Growing Industrial Crops: Discover the Opportunities for Farmers and Land Managers.
Industrial crops are often multipurpose crops.
They have the great advantage of being grown on land which may be considered too unproductive for food due to the high levels of harmful elements.
In addition, industrial crops can provide resources for high value added products and bioenergy and increase farmers’ incomes.
Researcher Efi Alexopoulou and Polish farmer Mateusz Ciasnocha share their experiences.
The researcher on marginal land use and establishment of supply chains, Efi Alexopoulou, is involved in the Horizon 2020 MAGIC project.
This project aims to make it easier for farmers to cultivate industrial crops.
Therefore, they developed a database of existing resource-efficient cash crops with information on their:
- Agronomic characteristics;
- Entry requirements;
- Quality features for end use applications.
Access to information on crops and cultivation techniques is essential, as is access to knowledge of market needs and a well-functioning supply chain.
What it takes to be successful
Efi: “Besides the technical information about the crops, farmers need to understand the market needs for the industrial crops they want to start growing. “
A supply chain is the second necessary step if there is a market need for a specific crop.
Most industrial crops are grown in smaller areas compared to conventional agricultural crops.
As a result, their supply chains are not well established, such as from farm to factory, which can lead to issues with harvesting, transportation, pre-processing, etc.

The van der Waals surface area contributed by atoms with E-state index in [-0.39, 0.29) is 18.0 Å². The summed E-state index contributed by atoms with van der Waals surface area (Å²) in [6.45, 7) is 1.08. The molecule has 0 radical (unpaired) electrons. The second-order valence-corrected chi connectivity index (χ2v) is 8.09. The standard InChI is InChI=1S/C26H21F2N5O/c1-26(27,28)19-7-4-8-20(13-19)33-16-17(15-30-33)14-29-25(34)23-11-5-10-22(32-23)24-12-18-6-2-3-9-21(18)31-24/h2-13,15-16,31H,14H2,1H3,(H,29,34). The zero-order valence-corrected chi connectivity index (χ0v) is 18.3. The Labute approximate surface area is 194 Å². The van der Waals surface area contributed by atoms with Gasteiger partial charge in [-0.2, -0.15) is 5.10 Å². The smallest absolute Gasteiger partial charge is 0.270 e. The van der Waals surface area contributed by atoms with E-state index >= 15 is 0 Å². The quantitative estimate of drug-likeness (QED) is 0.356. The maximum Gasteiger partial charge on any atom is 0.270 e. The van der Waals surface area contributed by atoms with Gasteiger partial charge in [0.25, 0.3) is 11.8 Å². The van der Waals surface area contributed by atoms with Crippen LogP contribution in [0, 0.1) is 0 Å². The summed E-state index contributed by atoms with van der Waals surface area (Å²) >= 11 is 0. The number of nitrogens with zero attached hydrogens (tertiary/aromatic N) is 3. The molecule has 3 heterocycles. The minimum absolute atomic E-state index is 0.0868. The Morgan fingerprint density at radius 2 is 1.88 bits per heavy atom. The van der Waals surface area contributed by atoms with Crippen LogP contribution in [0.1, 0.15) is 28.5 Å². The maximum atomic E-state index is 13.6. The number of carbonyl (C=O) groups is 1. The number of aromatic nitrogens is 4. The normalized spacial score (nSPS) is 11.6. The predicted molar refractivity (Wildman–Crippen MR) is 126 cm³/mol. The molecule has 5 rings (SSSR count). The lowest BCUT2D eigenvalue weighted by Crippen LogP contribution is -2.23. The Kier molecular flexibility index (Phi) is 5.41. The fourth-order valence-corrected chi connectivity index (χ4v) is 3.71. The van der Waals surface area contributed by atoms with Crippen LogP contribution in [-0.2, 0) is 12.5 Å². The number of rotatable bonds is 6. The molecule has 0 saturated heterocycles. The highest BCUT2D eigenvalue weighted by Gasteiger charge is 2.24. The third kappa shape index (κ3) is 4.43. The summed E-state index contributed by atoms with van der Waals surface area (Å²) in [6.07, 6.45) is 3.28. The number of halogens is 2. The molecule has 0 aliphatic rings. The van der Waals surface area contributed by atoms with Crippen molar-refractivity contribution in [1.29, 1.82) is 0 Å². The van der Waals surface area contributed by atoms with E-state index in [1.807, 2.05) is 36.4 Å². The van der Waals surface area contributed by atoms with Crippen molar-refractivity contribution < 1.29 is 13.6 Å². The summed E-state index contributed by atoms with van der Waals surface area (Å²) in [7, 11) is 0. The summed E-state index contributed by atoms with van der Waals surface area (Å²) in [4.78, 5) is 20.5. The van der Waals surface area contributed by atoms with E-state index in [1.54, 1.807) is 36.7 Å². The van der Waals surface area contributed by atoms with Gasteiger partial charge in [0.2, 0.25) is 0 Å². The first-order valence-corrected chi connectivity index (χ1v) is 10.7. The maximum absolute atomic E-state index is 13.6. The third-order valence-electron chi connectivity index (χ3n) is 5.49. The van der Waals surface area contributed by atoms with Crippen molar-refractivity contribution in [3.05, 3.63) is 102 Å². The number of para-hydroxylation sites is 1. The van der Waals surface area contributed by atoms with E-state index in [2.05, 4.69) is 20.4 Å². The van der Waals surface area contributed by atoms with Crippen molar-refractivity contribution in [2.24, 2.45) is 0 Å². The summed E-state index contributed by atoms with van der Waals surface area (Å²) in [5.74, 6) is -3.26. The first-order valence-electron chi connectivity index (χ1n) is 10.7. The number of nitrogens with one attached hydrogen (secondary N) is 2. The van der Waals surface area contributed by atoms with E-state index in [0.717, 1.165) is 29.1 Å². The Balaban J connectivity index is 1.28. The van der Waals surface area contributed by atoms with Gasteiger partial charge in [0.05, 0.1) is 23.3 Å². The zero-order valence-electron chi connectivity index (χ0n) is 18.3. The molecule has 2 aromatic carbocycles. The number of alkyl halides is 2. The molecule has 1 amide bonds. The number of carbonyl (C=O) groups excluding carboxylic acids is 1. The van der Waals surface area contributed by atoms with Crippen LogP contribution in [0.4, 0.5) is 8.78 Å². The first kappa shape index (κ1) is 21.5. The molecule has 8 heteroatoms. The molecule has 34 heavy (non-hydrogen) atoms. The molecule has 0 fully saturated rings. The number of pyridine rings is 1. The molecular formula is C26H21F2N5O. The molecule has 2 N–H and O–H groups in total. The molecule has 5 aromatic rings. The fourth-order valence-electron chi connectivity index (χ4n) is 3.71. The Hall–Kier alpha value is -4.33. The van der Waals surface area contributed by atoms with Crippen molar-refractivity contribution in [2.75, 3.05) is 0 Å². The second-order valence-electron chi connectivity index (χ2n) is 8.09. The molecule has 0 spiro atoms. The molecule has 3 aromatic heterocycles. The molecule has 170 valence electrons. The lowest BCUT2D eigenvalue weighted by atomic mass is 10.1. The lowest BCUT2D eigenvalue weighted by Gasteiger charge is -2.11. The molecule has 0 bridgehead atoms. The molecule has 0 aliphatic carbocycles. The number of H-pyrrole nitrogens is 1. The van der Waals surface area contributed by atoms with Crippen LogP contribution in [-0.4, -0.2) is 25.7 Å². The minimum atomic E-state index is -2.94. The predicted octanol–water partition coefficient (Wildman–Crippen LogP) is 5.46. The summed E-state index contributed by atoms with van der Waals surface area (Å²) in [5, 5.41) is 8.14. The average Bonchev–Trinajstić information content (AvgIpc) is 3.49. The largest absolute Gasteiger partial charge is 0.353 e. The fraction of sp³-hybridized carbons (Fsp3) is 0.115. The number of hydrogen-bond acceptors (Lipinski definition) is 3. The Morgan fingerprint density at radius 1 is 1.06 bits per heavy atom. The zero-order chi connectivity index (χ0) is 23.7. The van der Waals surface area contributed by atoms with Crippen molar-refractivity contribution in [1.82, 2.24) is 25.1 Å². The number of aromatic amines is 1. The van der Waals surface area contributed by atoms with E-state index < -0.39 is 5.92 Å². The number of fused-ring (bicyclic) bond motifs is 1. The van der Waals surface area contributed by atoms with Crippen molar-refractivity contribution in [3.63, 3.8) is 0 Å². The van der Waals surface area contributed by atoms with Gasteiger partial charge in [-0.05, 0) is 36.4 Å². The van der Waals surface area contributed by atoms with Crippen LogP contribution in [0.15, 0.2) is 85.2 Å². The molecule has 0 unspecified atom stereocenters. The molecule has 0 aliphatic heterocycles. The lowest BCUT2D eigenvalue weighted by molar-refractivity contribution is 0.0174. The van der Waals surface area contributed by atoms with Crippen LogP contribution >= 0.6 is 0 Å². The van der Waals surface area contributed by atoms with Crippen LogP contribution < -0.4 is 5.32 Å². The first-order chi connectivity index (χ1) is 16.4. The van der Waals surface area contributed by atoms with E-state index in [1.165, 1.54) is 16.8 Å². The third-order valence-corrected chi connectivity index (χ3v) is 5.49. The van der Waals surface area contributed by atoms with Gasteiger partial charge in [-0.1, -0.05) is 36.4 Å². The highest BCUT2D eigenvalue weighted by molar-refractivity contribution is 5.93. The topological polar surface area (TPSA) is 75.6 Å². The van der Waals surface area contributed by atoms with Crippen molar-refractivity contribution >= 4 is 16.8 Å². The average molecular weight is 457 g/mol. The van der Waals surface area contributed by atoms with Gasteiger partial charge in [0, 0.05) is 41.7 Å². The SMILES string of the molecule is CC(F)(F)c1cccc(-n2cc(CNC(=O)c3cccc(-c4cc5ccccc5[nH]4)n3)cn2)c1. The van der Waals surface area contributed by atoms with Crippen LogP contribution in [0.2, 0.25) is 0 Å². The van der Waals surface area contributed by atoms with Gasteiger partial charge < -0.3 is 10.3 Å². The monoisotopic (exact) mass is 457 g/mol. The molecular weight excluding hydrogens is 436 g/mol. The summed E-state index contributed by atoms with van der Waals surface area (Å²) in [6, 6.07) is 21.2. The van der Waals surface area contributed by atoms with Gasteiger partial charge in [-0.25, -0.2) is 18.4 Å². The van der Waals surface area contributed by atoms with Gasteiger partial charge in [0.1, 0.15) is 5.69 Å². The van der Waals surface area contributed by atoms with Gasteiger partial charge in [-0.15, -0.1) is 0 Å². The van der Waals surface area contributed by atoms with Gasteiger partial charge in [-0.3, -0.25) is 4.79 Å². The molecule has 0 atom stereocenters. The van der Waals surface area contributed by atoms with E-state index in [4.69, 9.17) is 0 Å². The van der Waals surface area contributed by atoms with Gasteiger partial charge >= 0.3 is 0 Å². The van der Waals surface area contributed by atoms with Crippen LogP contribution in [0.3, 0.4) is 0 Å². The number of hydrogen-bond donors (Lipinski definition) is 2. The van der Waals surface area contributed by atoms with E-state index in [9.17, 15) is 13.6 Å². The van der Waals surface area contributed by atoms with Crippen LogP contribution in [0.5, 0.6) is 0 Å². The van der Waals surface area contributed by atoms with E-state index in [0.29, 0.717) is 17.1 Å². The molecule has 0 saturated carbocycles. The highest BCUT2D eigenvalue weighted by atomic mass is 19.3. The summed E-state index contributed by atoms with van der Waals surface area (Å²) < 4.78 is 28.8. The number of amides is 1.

It is essential to bring together all relevant actors in the supply chain.
This could include farmers, advisers, scientists, farmer unions, farmer cooperatives and industry.
In this regard, EIP-AGRI operational groups and European projects such as Horizon Thematic Networks (like Panacea) can provide the necessary assistance to farmers on how to cultivate industrial culture and build a strong supply chain.
Hay for industrial purposes, Polish farmer Mateusz Ciasnocha works on his family farm in the Żuławy Wiślane region of northern Poland, covering 720 ha of land.
They export hay within the European Union for paper production, animal consumption and energy.
Mateusz used his network to identify potential buyers in setting up a supply chain.
Mateusz: “I spoke with several people in my network and asked them for references from their colleagues.
“You can access markets by building relationships with your customers. “
“We don’t venture into more exotic industrial cultures because markets and supply chains don’t exist here in Poland. “
“But I am convinced that as soon as there is a demand for a particular crop, the supply chain will follow! “
Mateusz’s experiences with industrial crops are “good”.
Mateusz: “First, these crops could offer a higher profit per hectare than other crops in marginal areas. “
“The costs of inputs in the crop can sometimes be lower than those of food or fodder crops. “
“Therefore, this offers an attractive economic opportunity for a farmer. “
“Finally, we can’t forget the environmental benefits of industrial crops, including the potential to diversify your crop rotation, improve soil health or reduce erosion. “
“So with industrial crops, you can generate income and simultaneously improve the health of your soil. “